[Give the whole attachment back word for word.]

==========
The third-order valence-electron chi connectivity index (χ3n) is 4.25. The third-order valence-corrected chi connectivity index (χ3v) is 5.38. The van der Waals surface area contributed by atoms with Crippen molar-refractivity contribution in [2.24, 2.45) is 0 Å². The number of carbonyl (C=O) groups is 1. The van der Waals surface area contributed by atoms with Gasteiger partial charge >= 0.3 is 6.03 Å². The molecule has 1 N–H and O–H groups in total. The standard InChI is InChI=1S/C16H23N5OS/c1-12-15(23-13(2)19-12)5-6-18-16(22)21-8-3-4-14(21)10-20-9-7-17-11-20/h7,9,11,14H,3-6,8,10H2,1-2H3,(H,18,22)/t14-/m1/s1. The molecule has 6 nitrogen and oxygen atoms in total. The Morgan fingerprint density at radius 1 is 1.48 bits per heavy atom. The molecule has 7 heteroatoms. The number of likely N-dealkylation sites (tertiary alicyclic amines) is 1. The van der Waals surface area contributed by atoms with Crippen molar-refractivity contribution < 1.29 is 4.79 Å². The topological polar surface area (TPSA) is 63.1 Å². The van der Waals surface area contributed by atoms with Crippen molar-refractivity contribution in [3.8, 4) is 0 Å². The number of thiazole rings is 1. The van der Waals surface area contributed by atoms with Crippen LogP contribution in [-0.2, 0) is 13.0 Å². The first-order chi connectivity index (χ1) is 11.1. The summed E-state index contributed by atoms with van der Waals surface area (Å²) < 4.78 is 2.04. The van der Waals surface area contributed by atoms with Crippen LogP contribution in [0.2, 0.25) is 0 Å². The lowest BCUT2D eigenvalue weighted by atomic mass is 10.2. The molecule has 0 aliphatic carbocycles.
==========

The third-order valence-electron chi connectivity index (χ3n) is 4.25. The third-order valence-corrected chi connectivity index (χ3v) is 5.38. The van der Waals surface area contributed by atoms with Crippen molar-refractivity contribution in [2.24, 2.45) is 0 Å². The number of carbonyl (C=O) groups is 1. The van der Waals surface area contributed by atoms with Gasteiger partial charge >= 0.3 is 6.03 Å². The molecule has 1 N–H and O–H groups in total. The standard InChI is InChI=1S/C16H23N5OS/c1-12-15(23-13(2)19-12)5-6-18-16(22)21-8-3-4-14(21)10-20-9-7-17-11-20/h7,9,11,14H,3-6,8,10H2,1-2H3,(H,18,22)/t14-/m1/s1. The molecule has 6 nitrogen and oxygen atoms in total. The Morgan fingerprint density at radius 1 is 1.48 bits per heavy atom. The molecule has 7 heteroatoms. The number of likely N-dealkylation sites (tertiary alicyclic amines) is 1. The van der Waals surface area contributed by atoms with Crippen molar-refractivity contribution < 1.29 is 4.79 Å². The topological polar surface area (TPSA) is 63.1 Å². The van der Waals surface area contributed by atoms with Crippen molar-refractivity contribution in [3.8, 4) is 0 Å². The number of thiazole rings is 1. The van der Waals surface area contributed by atoms with Crippen LogP contribution in [-0.2, 0) is 13.0 Å². The first-order chi connectivity index (χ1) is 11.1. The summed E-state index contributed by atoms with van der Waals surface area (Å²) < 4.78 is 2.04. The van der Waals surface area contributed by atoms with Crippen LogP contribution in [0.2, 0.25) is 0 Å². The lowest BCUT2D eigenvalue weighted by atomic mass is 10.2. The molecule has 0 aliphatic carbocycles.